Mar 22, 2010 rated it it was amazing  ·  review of another edition
Actually, what really got on my nerves was that Bess of Hardwick had to be such a jealous bi***. What can she expect Mary to do? Seduce old men or sell herself? She is born to be a queen, and a born sofisticated young women, and bold, and truely brave. Not to mention a beautiful lady. Bess, to me seems like an old ugly b****. I see that she's jealous about George, her husband the Earl of Shrewsbury, falling in love with Queen Mary, but what can the poor guy do? She's so intimidating and has such ...more
This novel deals with Mary Queen of Scots' early captivity in England whilst under the ';care' of Gilbert Talbot and his wife, Bess of Hardwick.

The book is written in the first person with each of Gilbert, Mary and Bess have a 'voice' in which to describe events as they have seen / experienced them. This is an interesting idea but imposes limitations on Gregory which in turn become major weaknesses - we cannot know anything the characters themselves do not know which leads to the introduction of
Rukhsana  Sukhan
Philippa Gregory writes brilliantly, and really draws her reader into the sights, sounds, feeling of the 16th century. She really brings history to life.
Sharon Robards
After reading a few of Philippa Gregory’s books set earlier in the Tudor period, I should have predicted the ending to this. But of course I went into this, knowing nothing about Mary Queen of Scots. Out of the books I’ve read from this author, this is my favourite, perhaps because I really wanted to keep reading because of my lack of knowledge of the heroine, if we can call her that, and the ending surprised me. Yes. I know. I should have known how it was going to end. It was also a pleasant ch ...more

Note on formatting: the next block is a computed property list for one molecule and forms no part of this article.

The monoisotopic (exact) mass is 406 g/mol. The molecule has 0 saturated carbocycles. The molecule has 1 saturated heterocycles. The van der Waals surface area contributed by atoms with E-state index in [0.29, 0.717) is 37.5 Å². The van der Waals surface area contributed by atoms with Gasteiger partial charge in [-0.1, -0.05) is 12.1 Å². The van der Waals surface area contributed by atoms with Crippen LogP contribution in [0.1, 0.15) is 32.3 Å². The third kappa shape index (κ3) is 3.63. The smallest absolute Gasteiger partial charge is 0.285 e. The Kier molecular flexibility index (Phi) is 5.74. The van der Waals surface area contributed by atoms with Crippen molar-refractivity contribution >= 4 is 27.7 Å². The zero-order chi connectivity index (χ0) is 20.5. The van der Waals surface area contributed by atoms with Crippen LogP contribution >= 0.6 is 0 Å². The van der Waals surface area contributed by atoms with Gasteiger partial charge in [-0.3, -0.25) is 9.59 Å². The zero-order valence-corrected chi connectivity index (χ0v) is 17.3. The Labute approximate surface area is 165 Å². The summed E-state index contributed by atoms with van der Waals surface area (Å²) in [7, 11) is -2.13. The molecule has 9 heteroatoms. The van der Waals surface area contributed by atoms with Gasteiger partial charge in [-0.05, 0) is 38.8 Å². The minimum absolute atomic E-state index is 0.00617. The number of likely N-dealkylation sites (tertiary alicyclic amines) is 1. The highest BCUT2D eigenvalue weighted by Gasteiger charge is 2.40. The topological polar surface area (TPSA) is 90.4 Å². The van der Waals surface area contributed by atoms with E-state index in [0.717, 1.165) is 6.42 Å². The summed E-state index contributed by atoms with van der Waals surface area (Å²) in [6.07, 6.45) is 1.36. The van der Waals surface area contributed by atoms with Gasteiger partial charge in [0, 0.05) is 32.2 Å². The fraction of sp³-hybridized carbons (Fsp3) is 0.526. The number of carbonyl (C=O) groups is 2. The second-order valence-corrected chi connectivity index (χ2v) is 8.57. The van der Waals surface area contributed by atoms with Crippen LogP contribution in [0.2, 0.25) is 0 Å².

Phillippa Gregory novels are sort of my secret shame - I love her books and pretty much devour them as soon as they come out. This one was...well, it was just okay. The historical focus(Mary Queen of Scots) is intriguing, but...I felt like it was sort of just..meh, as Gregory basically gave Mary no personality other than her bizarre obsession with freedom (honestly, the character must have said (or had commented about her) that she "had to be free" about 95 times. I GET IT, okay?) and did a lot ...more
Jun 15, 2015 rated it liked it  ·  review of another edition
Shelves: historical
Not one of my favourite Gregory books.

THE OTHER QUEEN is about Mary Queen of Scots and covers the time from when she enters England to throw herself on her cousin's mercy. her cousin being, of course, Queen Elizabeth I - hence the title the other Queen. The story finishes at Mary's execution. Mary is kept in custody in England - and her jailers were husband and wife Bess and George. George falls in love with the doomed Queen and Bess just looks on. THE OTHER QUEEN is told from the points of view
This review has been hidden because it contains spoilers. To view it, click here.
Not Philippa Grefory's best book by far, but it was okay. The story of Mary Queen of Scotts, this one was told from the view point of three different people, and while the comparison between Mary and Bess was interesting, the book did seem very repetitive on many issues, and did drag a bit.
Tracey Allen at Carpe Librum
The Other Queen by Philippa Gregory is number #15 in 'The Plantagenet and Tudor' novels series, but just like the others in the series, it too can be read as a stand alone. Set in the mid to late 1500s, this story of Mary Queen of Scots is told from three perspectives: Queen Mary, her keeper George Talbot, Earl of Shrewsbury and his wife, Bess of Hardwick.

Bess's sections were incredibly repetitive; the one exception being the opening paragraph of the book told to us by Bess which was incredibly
Dele Haynes
Dec 04, 2018 rated it it was amazing  ·  review of another edition
Philippa Gregory tells her story of Mary Queen of Scots and her flee from Scottish unrest from the view point of the three main individual in this story. George Talbot, the Earl whose care Mary has been placed, Bess of Hardwick, his wife and Mary herself. Listening to the audiobook, each one of the three has been give their own voice. I think it helped in the story telling and gives more depth to each character.

Mary had fled Scotland after a rebellion to the safety of her cousin, Queen Elizabeth
Mar 22, 2017 rated it liked it  ·  review of another edition
Shelves: owned, read-2017
Not my favorite Philippa Gregory book.